Australian Wins Helmet Law Case
SCONE, AUSTRALIA - A District Court has upheald an appeal from a local cyclist that officially squashes the local helmet law.
Fifty-year-old Sue Abbott was fined in March 7, 2009 by a highway patrol officer in Scone, New South Wales, for riding along the rode helmetless and in contravention of the national road transportation act, which requires that all riders don a helmet.
According to a report in The Sydney Morning Herald,
The 50-year old mother of four has never been in trouble with the law, has never fallen from her bike, and thought it ridiculous she could not ride at 15 km/h on a dedicated cycleway with an uncovered head. ...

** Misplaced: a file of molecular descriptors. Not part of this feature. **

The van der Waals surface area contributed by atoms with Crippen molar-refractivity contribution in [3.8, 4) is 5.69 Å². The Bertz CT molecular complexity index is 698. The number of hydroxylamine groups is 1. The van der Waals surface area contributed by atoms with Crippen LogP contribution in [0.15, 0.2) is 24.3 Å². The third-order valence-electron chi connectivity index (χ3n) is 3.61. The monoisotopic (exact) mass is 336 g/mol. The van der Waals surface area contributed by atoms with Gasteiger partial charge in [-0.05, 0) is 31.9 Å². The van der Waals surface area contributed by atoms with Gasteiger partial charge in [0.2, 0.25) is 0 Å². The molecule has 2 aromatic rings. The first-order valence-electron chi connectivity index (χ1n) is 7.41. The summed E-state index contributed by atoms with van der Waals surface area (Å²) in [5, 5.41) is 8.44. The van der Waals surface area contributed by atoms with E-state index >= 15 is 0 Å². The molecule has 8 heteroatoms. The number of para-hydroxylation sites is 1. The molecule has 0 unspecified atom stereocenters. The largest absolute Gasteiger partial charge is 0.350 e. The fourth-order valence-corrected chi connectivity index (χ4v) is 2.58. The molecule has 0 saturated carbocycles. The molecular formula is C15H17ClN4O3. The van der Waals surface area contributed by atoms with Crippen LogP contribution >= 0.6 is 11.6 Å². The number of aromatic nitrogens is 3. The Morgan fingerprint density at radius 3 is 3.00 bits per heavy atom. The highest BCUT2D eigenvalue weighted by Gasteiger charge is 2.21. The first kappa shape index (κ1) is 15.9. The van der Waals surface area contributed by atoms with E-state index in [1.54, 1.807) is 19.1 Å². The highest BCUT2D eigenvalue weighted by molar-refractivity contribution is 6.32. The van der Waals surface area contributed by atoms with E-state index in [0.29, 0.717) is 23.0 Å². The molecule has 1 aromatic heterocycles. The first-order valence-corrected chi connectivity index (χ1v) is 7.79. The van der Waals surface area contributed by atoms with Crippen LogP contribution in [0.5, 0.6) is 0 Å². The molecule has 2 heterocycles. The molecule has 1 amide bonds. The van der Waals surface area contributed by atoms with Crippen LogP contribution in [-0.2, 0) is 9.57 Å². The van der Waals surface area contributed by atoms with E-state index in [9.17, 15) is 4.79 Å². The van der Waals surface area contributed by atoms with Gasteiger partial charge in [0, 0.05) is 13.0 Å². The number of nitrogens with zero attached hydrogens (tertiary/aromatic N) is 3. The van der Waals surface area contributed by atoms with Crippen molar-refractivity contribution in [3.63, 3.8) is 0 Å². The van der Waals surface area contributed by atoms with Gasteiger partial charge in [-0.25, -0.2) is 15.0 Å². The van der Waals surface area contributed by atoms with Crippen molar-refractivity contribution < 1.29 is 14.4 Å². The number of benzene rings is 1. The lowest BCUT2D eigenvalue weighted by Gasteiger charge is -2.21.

Ms Abbott argued that if she fell from her bike while wearing a helmet she would be at greater risk of brain damage from ''diffuse external injury,'' an injury similar to shaken baby syndrome, than if she fell on her bare head.
The presiding judge mentioned that there is a legitimate debate being waged by international medical and transportation experts regarding the safety and risks associated with helmet use. He concluded that: ''Having read all the material, I think I would fall down on your (Abbott's) side of the ledger. ... I frankly don't think there is anything advantageous and there may well be a disadvantage in situations to have a helmet - and it seems to me that it's one of those areas where it ought to be a matter of choice.''
Australia became the first country to pass a mandatory helmet law in 1991. Since then, research has shown no significant reduction in the number of head injuries in the country, according to associate professor Chris Rissel from Sydney University's School of Public Health.